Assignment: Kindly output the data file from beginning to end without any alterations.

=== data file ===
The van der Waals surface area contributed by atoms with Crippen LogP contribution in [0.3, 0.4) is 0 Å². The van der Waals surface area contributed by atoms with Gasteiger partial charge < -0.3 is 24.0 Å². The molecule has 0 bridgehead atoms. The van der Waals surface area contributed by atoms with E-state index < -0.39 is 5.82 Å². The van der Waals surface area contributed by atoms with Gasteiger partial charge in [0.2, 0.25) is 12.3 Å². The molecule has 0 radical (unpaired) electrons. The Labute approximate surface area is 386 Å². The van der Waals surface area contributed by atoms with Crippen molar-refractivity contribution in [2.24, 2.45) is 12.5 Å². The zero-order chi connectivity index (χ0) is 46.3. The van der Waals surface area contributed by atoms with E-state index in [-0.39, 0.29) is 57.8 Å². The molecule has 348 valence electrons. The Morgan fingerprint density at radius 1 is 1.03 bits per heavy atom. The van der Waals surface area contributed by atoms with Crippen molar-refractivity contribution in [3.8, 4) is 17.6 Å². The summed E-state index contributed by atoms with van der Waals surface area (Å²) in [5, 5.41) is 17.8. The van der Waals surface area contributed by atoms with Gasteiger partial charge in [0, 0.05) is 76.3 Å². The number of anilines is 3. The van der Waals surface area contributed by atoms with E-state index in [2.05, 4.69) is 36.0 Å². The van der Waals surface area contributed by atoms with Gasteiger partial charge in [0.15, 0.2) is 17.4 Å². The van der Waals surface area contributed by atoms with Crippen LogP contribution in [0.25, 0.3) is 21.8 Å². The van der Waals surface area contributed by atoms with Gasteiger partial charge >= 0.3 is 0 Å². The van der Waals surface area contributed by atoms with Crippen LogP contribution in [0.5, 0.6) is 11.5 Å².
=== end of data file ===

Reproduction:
The van der Waals surface area contributed by atoms with Crippen LogP contribution in [0.3, 0.4) is 0 Å². The van der Waals surface area contributed by atoms with Gasteiger partial charge < -0.3 is 24.0 Å². The molecule has 0 bridgehead atoms. The van der Waals surface area contributed by atoms with E-state index < -0.39 is 5.82 Å². The van der Waals surface area contributed by atoms with Gasteiger partial charge in [0.2, 0.25) is 12.3 Å². The molecule has 0 radical (unpaired) electrons. The Labute approximate surface area is 386 Å². The van der Waals surface area contributed by atoms with Crippen molar-refractivity contribution in [2.24, 2.45) is 12.5 Å². The zero-order chi connectivity index (χ0) is 46.3. The van der Waals surface area contributed by atoms with E-state index in [-0.39, 0.29) is 57.8 Å². The molecule has 348 valence electrons. The Morgan fingerprint density at radius 1 is 1.03 bits per heavy atom. The van der Waals surface area contributed by atoms with Crippen molar-refractivity contribution in [3.8, 4) is 17.6 Å². The summed E-state index contributed by atoms with van der Waals surface area (Å²) in [5, 5.41) is 17.8. The van der Waals surface area contributed by atoms with Gasteiger partial charge in [0, 0.05) is 76.3 Å². The number of anilines is 3. The van der Waals surface area contributed by atoms with E-state index in [2.05, 4.69) is 36.0 Å². The van der Waals surface area contributed by atoms with Gasteiger partial charge in [0.15, 0.2) is 17.4 Å². The van der Waals surface area contributed by atoms with Crippen LogP contribution in [0.25, 0.3) is 21.8 Å². The van der Waals surface area contributed by atoms with Gasteiger partial charge >= 0.3 is 0 Å². The van der Waals surface area contributed by atoms with Crippen LogP contribution in [0.5, 0.6) is 11.5 Å².